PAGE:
He said the trucks normally go to the landfill via Manatee Avenue, but that route will have to be altered, adding time to the trip.

Commissioner John Monetti asked if it is normal to have multiple runs, and David Smith, of Waste Management, said they try to maximize the trucks’ capacity and keep the trucks to one load, but sometimes that’s not possible.

Chair Sandy Haas-Martens asked if the company could add a truck.

Smith said it could if necessary and added, "We’re trying to cover our bases until we see what happens with the traffic patterns. We’re all trying to anticipate that, but nobody can tell you that for sure."

Monetti, who lives on the southernmost street in the city where Waste Management begins its pick up, said the garbage truck wakes up his family on Mondays and Thursdays. He asked that the company keep the same schedule and only make the change if it is necessary.

"We’ll start at 7 and see how it goes," Smith replied. "We’ll quickly know if it works. We’re here to try to minimize the impact.”

Commissioners agreed to a 6 a.m. to 7 p.m. pickup schedule if needed. Mayor Rich Bohnenberger said he would find out if the change must be made by ordinance or resolution and have the document for the next work session on July 22.

Brunner said two other issues that must be addressed are the anticipated congestion at the intersection of Cortez Road and Gulf Drive and the right turn from Cortez Road onto Gulf Drive.

"Coming from Cortez Road and making a right hand turn onto Gulf Drive is a very tight turn," he explained. "The traffic where it’s stopped at that red light doesn’t allow for a lot of radius for any type of large vehicle – school buses, transit buses, delivery trucks."

Bohnenberger said he contacted Mike Howe, executive director of the Sarasota/Manatee Metropolitan Planning Agency, regarding the tight turn issue.

Commissioner meets with constituents
Anna Maria Island Sun News Story

Jane von Hahmann

ANNA MARIA – Manatee County Commissioner Jane von Hahmann met with constituents last week at Ginny’s and Jane E’s to talk about county issues and answer questions.

"I wanted to just enlighten you," she said. "We just finished our budget work sessions and held our first public hearing, which really turned out great. I think we had enough participation at the work sessions by key players in the budgeting arena.

"The process was more open and detailed than any of the eight years I’ve been in office. I totally applaud the new county administrator. Ernie’s (former County Administrator Ernie Padgett) leaving opened the door for us to get somebody in that place that needed to be there because of where we are today."

She said county officials cut the budget by $44 million, eliminated some open positions, shifted other positions and eliminated the environmental management department (EMD).

"We asked our county administrator who’s now doing the jobs that the EMD did," she said. "I know that we’re turning air quality monitoring over to the state, but if they can’t do it to the level that I’m willing to accept and my citizens are willing to accept, I’ll be out there fighting to have a person in our county monitoring that."

The Island’s voice was heard regarding a cut in library hours, she said, and commissioners agreed to let Island Branch Library officials determine where to reduce hours.

Beaches and bridges

She also said that although Port Dolphin has agreed to move the planned gas pipeline out of the area where the county gets its sand for beach renourishment, there are still health and safety issues to be addressed.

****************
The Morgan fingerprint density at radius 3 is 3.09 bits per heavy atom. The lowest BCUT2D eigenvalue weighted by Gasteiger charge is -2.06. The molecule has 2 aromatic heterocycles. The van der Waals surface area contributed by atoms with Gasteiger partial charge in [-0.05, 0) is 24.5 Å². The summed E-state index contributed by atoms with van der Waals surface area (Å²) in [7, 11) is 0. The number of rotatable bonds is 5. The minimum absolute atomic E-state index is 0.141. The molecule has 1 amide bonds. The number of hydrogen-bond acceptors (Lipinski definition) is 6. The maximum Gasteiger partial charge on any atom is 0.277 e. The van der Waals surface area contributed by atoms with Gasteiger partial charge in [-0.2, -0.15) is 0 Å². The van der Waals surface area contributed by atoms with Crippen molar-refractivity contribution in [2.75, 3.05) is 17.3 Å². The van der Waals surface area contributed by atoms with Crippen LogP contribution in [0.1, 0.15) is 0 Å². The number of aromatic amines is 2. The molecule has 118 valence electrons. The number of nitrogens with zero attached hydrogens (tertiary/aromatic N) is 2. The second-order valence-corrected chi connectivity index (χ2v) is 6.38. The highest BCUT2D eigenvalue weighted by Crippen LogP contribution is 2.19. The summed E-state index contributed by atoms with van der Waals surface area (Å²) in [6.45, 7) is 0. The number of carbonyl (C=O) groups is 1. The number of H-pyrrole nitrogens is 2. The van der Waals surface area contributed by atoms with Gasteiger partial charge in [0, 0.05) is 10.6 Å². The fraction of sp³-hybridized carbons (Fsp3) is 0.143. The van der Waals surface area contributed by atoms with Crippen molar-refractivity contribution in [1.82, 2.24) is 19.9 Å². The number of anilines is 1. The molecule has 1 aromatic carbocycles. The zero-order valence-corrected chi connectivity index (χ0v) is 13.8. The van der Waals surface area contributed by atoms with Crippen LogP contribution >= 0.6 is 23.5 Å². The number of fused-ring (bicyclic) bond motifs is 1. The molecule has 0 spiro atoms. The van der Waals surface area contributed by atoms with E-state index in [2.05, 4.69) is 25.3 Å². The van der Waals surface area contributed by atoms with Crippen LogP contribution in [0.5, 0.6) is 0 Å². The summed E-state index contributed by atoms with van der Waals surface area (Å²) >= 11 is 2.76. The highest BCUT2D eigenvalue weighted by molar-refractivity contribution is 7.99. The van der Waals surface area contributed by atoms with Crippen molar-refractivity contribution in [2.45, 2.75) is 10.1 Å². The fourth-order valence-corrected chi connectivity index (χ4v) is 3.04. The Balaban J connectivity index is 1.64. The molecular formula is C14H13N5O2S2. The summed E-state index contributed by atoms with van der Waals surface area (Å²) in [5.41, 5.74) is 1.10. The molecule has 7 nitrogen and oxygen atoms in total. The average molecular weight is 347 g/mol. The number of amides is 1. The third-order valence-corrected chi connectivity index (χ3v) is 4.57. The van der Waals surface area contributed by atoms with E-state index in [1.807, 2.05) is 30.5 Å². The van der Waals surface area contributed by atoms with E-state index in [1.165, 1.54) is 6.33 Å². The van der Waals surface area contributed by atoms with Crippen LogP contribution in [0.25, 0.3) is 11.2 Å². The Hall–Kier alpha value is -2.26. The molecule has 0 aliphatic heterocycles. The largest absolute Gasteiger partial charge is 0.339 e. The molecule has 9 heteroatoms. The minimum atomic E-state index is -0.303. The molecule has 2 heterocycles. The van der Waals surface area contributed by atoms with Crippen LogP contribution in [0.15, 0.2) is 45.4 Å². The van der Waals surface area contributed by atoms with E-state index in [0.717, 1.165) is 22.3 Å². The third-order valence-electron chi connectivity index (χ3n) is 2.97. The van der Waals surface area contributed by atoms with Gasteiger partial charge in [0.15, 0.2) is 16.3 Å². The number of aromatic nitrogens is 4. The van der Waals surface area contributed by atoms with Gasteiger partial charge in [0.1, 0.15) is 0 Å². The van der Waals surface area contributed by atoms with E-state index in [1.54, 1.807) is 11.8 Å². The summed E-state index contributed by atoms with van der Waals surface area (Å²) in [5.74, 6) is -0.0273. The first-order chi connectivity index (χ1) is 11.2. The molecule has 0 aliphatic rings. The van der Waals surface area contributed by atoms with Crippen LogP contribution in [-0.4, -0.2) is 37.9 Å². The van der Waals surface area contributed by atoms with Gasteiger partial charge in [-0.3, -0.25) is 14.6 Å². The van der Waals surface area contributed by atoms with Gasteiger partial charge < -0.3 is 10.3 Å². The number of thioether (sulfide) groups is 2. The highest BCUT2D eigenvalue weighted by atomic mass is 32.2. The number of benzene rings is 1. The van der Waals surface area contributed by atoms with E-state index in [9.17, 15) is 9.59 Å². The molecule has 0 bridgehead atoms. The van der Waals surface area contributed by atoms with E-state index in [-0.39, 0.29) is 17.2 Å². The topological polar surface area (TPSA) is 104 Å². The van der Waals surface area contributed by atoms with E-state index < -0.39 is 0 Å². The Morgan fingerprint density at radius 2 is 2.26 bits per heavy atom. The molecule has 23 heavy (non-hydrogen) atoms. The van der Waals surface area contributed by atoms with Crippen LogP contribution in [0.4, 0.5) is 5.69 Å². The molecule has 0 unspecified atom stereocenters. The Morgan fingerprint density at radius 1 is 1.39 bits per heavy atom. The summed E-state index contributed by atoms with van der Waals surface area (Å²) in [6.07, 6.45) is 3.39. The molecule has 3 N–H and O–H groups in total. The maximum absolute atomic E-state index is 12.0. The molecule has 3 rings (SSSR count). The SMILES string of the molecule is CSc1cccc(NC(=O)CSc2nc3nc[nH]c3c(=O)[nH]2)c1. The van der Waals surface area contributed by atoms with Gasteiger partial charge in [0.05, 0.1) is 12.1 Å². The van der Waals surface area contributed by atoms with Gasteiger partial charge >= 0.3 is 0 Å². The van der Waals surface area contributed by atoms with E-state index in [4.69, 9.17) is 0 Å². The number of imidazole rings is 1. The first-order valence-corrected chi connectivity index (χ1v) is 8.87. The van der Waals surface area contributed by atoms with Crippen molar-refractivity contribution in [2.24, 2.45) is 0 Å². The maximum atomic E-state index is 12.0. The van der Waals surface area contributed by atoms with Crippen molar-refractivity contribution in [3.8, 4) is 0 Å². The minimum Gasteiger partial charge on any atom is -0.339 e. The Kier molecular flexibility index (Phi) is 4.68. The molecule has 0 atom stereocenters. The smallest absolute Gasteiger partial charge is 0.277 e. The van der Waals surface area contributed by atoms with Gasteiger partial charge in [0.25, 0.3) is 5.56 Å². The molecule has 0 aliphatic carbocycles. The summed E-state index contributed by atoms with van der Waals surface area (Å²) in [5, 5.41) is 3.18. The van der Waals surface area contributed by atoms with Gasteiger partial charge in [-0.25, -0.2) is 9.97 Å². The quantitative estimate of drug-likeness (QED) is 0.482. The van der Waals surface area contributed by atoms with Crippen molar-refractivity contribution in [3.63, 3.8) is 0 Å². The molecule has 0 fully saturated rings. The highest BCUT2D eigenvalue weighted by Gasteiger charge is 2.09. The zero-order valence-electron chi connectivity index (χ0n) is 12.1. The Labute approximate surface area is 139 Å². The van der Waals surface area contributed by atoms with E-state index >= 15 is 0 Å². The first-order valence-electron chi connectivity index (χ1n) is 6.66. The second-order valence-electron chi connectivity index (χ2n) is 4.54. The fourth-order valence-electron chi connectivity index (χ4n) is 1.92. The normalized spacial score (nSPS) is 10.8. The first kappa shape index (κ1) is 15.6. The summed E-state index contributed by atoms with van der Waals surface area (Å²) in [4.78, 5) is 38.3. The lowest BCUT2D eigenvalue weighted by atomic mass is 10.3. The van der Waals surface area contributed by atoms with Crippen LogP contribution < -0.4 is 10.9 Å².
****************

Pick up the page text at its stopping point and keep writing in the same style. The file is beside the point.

Von Hahmann, who is the county’s representative on the Peace River Water Management Authority, pointed out that the Peace River would be the county’s source of water in the future. Due to excellent planning in the past, the county currently has excess water, which it sells to Sarasota County, but by 2017, it will have to purchase water to fill its needs.

She praised Island business owners for taking the initiative to offset the closing of the Anna Maria Island Bridge by planning a series of events called Bridging the Gap, which is sponsored by The Sun. She said any discussion of a new bridge must take into account the ambiance of the Island.


Von Hahmann also responded to questions from constituents.

Q: How does the county think or talk about alternative energy?
A: From a local government standpoint, we’re not big on getting involved in alternative energy use on the large scale. What we can do as a board of county commissioners is do what we can to incentivize use of green energy in new homes or remodeling. The cost in new construction is only around $3,000 to $4,000 to do significant things to improve efficiency. We’re switching over to hybrid vehicles where we can, moving toward alternative fuel systems for buses, asking our employees to turn off their computer screens and turning up the thermostat in the administrative building.

Q: What about hurricane evacuation when the Anna Maria Island Bridge is closed for 45 days?
A: The contractor has assured us that the bridge could be operational in a matter of hours.

Q: How can we on the Island get more of our fair share of tax dollars? The county gets 46 percent, the School Board gets 43 percent and the city gets 10 percent.
A: You are donor communities to our tax pool because there’s no way to distribute taxes as they are provided to us.

Q: The budget for public transportation will be cut in half in the next three fiscal years. How can we keep the trolley free?
A: When you say cut in half that means we are going to be out of the grant dollars that we now enjoy. We have to find way to expand it, so we can go after expansion grant dollars. It’s an excellent economic engine for the whole community and it keeps traffic off the road. We need to build a better system to bring people out from the mainland.